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Monday, December 16, 2013 

Tanzania needs $600m for climate change

DAR ES SALAAM, TANZANIA-Tanzania receives only $20 million (Tsh32bln) yearly from the Global Climate Fund (GCF) out of the total budget of $600million (Tsh290 bln) needed to fight against climate change effects.

Speaking in Dar es Salaam last week the Assistant Director of Environment in the vice Presidents Office Dr. Richard Muyungi said a total of $38 billion (Tsh61trilion) was issued to developing countries in 2011 from the GCF out of the total amount of $90 billion (Tsh144 trillion) needed to fight climate change effects.

Dr. Muyungi said such inadequate funds make it hard for the country to effectively fight against the loss and damage that occurs resulting from climate change.

He said the recent agreements during the just concluded Climate Change Conference (COP 19) in Warsaw, Poland stressed for the need of countries to adhere to using technology that would reduce carbon emissions.

“The Warsaw conference agreed of several important issues among others being instituting international mechanism like insurance on people and livestock affected with climate change that would be able to reduce loss damage, Dr Muyungi said.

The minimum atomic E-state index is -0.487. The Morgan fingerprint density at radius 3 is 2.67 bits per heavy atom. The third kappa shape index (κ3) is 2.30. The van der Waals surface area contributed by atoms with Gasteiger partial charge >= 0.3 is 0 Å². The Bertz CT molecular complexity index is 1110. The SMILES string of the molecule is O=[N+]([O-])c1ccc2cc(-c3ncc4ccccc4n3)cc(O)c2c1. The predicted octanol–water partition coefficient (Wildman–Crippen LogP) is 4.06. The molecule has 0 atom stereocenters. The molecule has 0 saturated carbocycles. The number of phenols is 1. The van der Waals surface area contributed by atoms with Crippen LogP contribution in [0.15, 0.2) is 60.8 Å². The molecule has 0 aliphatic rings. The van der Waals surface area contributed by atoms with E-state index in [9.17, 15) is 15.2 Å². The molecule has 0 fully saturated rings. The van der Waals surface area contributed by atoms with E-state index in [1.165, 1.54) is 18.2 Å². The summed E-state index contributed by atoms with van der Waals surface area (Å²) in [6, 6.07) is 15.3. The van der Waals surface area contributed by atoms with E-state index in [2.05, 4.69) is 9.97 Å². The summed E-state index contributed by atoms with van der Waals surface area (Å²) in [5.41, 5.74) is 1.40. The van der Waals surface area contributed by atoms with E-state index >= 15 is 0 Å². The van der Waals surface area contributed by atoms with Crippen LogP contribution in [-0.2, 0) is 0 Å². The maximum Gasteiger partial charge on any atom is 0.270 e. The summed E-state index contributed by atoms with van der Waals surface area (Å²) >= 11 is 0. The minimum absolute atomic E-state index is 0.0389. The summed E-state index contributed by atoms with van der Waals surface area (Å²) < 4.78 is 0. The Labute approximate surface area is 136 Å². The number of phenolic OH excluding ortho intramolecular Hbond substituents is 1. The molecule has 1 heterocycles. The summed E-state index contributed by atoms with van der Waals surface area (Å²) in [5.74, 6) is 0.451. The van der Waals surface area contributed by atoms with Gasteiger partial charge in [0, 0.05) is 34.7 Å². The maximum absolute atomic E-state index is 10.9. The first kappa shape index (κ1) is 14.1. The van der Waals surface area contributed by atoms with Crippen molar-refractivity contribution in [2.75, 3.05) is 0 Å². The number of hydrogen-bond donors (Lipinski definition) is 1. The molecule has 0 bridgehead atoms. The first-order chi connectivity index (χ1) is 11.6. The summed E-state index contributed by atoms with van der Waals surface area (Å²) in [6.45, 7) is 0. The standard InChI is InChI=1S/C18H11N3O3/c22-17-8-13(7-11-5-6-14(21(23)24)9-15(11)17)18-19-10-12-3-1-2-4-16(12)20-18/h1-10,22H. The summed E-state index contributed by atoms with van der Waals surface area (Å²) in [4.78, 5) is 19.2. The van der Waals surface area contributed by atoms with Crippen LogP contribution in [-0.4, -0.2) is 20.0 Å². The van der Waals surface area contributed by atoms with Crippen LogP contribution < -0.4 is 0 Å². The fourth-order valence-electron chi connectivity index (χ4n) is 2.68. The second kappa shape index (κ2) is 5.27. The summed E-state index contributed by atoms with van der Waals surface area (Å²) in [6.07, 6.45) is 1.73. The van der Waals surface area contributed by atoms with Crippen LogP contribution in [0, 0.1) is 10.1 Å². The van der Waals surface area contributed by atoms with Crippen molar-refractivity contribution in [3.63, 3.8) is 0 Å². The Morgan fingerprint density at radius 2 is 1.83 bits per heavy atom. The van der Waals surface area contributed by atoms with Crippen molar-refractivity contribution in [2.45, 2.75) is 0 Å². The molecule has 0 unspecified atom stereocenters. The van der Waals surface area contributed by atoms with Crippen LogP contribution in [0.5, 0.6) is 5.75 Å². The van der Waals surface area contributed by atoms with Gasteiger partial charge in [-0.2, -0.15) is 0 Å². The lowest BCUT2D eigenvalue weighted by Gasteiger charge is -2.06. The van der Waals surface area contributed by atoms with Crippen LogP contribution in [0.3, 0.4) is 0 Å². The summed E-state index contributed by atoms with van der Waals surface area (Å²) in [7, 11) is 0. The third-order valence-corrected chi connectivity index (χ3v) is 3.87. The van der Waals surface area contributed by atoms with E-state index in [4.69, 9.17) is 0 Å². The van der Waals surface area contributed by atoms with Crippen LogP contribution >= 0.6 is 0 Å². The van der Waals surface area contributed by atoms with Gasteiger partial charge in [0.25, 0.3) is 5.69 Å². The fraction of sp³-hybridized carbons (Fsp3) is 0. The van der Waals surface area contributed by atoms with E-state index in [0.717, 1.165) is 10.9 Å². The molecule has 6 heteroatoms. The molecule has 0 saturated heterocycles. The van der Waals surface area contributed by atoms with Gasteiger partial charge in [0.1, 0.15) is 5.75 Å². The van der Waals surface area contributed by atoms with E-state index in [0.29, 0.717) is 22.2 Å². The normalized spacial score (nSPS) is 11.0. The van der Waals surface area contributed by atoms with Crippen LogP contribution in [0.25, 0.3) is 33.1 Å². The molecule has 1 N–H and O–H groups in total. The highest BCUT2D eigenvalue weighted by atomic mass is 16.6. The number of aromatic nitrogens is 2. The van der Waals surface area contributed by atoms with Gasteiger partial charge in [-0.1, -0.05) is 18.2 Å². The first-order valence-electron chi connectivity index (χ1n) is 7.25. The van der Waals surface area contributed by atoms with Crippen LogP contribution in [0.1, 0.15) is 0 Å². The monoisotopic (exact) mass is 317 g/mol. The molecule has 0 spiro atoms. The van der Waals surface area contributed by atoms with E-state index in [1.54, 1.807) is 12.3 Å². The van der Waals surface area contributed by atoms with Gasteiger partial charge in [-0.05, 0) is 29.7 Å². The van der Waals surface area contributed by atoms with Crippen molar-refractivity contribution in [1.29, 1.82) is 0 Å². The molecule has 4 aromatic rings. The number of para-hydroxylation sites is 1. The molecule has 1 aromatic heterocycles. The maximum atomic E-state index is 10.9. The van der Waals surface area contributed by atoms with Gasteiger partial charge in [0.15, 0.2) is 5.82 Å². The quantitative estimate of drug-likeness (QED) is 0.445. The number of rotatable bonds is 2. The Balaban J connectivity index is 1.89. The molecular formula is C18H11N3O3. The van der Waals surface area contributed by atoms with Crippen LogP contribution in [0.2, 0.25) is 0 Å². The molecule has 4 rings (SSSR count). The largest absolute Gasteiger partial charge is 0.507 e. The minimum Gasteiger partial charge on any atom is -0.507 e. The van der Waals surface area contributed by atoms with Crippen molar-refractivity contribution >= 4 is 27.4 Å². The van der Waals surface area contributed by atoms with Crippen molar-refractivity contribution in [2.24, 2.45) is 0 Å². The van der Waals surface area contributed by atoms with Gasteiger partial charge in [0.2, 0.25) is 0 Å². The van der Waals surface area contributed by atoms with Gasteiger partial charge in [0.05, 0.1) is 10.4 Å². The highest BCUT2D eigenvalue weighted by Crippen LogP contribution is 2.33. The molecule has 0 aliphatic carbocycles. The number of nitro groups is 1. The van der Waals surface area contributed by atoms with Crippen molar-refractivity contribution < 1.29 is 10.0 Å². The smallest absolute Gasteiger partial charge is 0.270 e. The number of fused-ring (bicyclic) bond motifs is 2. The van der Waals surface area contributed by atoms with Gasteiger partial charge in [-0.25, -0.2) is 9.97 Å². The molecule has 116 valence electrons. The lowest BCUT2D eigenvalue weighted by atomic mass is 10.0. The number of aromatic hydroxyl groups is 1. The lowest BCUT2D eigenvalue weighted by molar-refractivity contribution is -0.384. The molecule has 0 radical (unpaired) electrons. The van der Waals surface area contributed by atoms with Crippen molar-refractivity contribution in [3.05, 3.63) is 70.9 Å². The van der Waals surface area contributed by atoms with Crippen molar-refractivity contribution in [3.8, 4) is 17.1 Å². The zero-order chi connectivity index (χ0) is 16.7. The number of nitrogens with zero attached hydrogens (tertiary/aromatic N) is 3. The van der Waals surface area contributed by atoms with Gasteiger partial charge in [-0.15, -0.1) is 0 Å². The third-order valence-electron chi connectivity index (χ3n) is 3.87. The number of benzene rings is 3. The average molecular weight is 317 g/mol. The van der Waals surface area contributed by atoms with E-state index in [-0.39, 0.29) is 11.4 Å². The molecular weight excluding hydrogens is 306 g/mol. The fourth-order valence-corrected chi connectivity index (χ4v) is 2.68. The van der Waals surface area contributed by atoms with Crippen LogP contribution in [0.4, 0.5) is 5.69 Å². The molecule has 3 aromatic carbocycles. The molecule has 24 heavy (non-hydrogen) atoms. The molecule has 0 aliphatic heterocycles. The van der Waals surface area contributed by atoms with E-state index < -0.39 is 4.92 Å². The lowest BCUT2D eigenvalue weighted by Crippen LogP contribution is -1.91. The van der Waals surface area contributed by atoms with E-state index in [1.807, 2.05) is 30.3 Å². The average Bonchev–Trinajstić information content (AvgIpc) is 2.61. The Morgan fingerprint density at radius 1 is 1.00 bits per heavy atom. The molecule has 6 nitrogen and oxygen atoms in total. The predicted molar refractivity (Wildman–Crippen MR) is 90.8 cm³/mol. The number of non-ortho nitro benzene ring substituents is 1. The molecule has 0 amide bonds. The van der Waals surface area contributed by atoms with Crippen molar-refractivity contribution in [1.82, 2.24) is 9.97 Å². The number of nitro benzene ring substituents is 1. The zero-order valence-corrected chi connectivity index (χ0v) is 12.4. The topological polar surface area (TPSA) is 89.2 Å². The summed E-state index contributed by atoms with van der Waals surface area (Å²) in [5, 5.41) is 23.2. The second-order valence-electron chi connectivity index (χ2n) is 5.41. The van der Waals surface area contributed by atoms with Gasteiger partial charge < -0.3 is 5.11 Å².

He appealed to the GCL to ensure that the amount being released to the country is increased in order to ensure that effects that occur resulting from climate change are effectively and efficiently attained. 

He however noted that there has been lack of commitment on funds contributions on part of donors due to the lack of ‘a legal binding contracts’ that would make it a mandatory for respective countries to contribute towards Global Fund on Climate change.

“It is not a mandatory for countries to contribute towards climate change and there is no punishment for any country failing to emit such funds, Dr Muyungi said, adding that the amounts contributed towards fighting global effects on climate change again have stern rules”

He said there was need for the respective countries to manage their own Climate Change Funds in order to make it more accountable and meets the needs of the majority population who have been affected by climate change.

“We need these funds to go into projects that will aim at reducing the occurrence of climate change like tree planting and soil conservation instead of channeling these funds into workshops on climate change that benefits few and or dictate for us its use”.

On his part Mr. Adam Anthony from the Youth of United Nations Association said there was need for African countries to involve youth and especially women in the fight against climate change due to their activities that often have serious implications on weather.

Mr. Anthony said more training was needed to youth in order to allow them to have the required skills on how to manage the effects of climate change.


By Kenan Kalagho, Monday, December 16th, 2013